Before the tower could reply the C-5’s huge nose cargo doors opened and a voice came over the radio booming:

Colin Cowplain

Patch News – July 2020

August already and despite the Covid-19 restrictions many of us have managed lots of flying in July. The number allowed at the field is now a theoretical 30 but the booking system remains in place so if you want to fly please email John Wheeley beforehand, preferably at least 24 hours before. July saw several of the models built during lockdown flown for the first time, including Woody’s Hawker Hunter which finally got airborne. The patch is in excellent condition having been regularly mown by the FARTS (Friday Afternoon Rural Trimming Society).The sunny weather brought out lots of insects including this little grasshopper that hitched a lift on my F-22 Raptor.One of the Ikarus C42’s from Solent Flight based at Lower Upham airfield appeared to be practising engine out procedures when we arrived one morning, fortunately only one of them was directly over our field.

Last month I reported that Woody’s Hunter had been completed but we hadn’t managed to get it away from a launch. One of the problems was a sticky elevator snake and Woody managed to sort that. Then he did a thrust test which proved to be ok but the overall weight of the model was much more than it should be so in July we tried it with a 1500mAh battery instead of a 2200mAh. As well as saving weight it moved the centre of gravity slightly rearward to the correct position. Catapult King was seconded for launching and at last the Hunter took to the skies.It was a bit out of trim and very twitchy on ailerons but at least it was flying. When landing I discovered that it suddenly drops the right wing if slowed up but it survived undamaged. After some adjustments to the control movements and exponential we tried again and the second flight was much better, still twitchy but much better.I kept the speed up on the landing approach and got it down safely on the patch. Excerpts of both flights are in this month’s video. Sadly I think it will never be perfect because it’s just too heavy but it flies and looks great in the air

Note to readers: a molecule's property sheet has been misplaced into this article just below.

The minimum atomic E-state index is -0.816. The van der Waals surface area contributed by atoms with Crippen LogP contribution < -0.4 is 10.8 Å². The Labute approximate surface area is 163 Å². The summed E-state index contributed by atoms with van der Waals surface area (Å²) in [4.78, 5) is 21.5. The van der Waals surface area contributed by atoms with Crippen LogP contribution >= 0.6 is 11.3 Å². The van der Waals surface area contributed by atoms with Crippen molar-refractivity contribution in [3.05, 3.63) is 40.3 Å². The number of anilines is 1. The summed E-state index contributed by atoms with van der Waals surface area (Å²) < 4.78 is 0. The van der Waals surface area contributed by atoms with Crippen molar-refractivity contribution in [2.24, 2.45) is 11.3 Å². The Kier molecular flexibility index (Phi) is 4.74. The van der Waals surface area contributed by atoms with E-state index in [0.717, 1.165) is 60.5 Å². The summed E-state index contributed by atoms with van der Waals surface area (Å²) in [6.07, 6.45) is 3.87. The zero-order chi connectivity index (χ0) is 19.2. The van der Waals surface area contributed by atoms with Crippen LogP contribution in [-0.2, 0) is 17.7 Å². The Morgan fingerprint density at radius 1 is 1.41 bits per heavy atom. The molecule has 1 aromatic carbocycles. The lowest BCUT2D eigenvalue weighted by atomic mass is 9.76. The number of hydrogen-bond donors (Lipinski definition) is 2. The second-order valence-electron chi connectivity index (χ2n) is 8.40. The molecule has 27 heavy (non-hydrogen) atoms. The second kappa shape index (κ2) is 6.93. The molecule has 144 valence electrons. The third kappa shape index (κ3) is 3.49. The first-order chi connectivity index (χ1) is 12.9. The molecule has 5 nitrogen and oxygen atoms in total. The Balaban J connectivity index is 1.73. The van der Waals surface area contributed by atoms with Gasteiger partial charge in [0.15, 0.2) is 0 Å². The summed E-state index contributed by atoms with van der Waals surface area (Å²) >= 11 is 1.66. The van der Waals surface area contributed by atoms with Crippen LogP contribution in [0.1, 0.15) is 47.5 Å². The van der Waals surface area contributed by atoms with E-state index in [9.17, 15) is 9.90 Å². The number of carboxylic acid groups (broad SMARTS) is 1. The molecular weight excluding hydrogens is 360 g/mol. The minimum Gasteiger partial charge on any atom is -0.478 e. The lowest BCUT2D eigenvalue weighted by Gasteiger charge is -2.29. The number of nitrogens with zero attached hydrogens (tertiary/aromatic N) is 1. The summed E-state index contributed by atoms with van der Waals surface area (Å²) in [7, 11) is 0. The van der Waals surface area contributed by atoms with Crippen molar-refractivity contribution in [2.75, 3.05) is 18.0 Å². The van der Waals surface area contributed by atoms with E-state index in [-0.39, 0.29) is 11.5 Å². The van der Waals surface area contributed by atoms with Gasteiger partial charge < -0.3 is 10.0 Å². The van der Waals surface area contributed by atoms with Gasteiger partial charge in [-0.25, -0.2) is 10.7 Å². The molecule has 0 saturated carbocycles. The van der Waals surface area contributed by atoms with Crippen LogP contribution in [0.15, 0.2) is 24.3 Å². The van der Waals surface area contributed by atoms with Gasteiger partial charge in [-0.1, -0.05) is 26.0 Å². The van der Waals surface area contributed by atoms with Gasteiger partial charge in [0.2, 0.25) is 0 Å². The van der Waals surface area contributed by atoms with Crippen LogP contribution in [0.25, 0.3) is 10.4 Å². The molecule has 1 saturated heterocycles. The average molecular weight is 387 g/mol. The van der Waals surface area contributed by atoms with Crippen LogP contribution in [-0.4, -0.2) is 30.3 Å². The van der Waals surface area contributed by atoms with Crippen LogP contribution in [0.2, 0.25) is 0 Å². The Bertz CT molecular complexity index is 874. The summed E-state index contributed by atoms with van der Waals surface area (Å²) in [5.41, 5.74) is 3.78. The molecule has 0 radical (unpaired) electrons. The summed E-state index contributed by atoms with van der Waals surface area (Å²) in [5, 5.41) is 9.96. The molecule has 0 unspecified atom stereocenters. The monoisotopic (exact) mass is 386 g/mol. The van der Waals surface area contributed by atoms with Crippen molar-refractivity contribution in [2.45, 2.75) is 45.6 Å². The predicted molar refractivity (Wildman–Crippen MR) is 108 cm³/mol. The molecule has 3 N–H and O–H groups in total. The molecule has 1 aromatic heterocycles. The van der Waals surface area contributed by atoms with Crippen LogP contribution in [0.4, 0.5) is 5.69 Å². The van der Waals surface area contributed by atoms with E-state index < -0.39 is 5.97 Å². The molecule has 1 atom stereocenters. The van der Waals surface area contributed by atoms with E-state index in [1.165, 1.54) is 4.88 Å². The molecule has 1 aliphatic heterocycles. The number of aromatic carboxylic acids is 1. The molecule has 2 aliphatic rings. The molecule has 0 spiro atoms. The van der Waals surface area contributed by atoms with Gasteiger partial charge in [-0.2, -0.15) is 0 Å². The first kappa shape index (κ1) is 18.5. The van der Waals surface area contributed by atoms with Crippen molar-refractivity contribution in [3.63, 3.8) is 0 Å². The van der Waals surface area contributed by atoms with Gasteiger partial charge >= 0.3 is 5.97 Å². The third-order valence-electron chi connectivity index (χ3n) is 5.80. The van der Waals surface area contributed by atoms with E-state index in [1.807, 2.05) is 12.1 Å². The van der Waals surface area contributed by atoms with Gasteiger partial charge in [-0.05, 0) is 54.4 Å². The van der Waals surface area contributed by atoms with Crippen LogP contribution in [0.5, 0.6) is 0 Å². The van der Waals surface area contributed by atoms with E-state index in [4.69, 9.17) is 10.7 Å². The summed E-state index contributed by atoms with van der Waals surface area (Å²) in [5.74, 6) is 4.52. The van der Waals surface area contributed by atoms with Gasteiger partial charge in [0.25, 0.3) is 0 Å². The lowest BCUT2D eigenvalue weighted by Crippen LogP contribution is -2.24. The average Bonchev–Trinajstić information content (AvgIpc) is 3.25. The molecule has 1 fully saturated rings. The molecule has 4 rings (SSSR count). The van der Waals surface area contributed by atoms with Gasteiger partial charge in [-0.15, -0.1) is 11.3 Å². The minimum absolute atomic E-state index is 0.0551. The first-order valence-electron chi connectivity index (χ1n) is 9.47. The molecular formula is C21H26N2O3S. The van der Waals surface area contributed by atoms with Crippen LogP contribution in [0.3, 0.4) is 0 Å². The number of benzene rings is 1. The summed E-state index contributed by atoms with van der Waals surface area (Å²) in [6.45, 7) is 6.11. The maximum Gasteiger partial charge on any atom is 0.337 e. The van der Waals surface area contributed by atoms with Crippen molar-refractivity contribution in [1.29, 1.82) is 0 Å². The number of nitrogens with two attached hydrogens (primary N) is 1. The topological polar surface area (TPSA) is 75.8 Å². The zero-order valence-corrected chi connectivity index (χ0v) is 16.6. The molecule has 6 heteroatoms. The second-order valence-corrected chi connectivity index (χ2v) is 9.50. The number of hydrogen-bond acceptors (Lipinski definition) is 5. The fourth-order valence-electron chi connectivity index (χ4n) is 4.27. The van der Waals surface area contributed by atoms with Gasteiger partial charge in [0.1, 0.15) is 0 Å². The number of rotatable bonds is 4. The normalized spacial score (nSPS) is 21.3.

I also featured Norwegian Nick’s F-86 Sabre last month which was almost ready for flight. Nick flew it twice in July and it flies really well although, like the Hunter, it’s proved to be rather too twitchy on ailerons at first.The Sabre uses 4 cells rather than 3 but still manages to weigh less than the Hunter. After the first successful flight Nick went off to finish the colour scheme and it now looks superb in it’s Royal Norwegian Air Force ‘Jokers’ colours. He flew the Sabre again later in the month and it goes away from the launch well and flies beautifully although it did suffer a rather abrupt arrival caused by twitchy ailerons and loss of orientation I think. Fortunately there was no damage so with a little more tweaking it should be perfect. Some of the first flight can be seen in this month’s video. Nick also brought his Sea Vixen along to fly but after setting up the launch ramp and bungee he discovered that the Vixen launching hook was broken so he couldn’t fly it. Never mind, they looked brilliant together on the ground.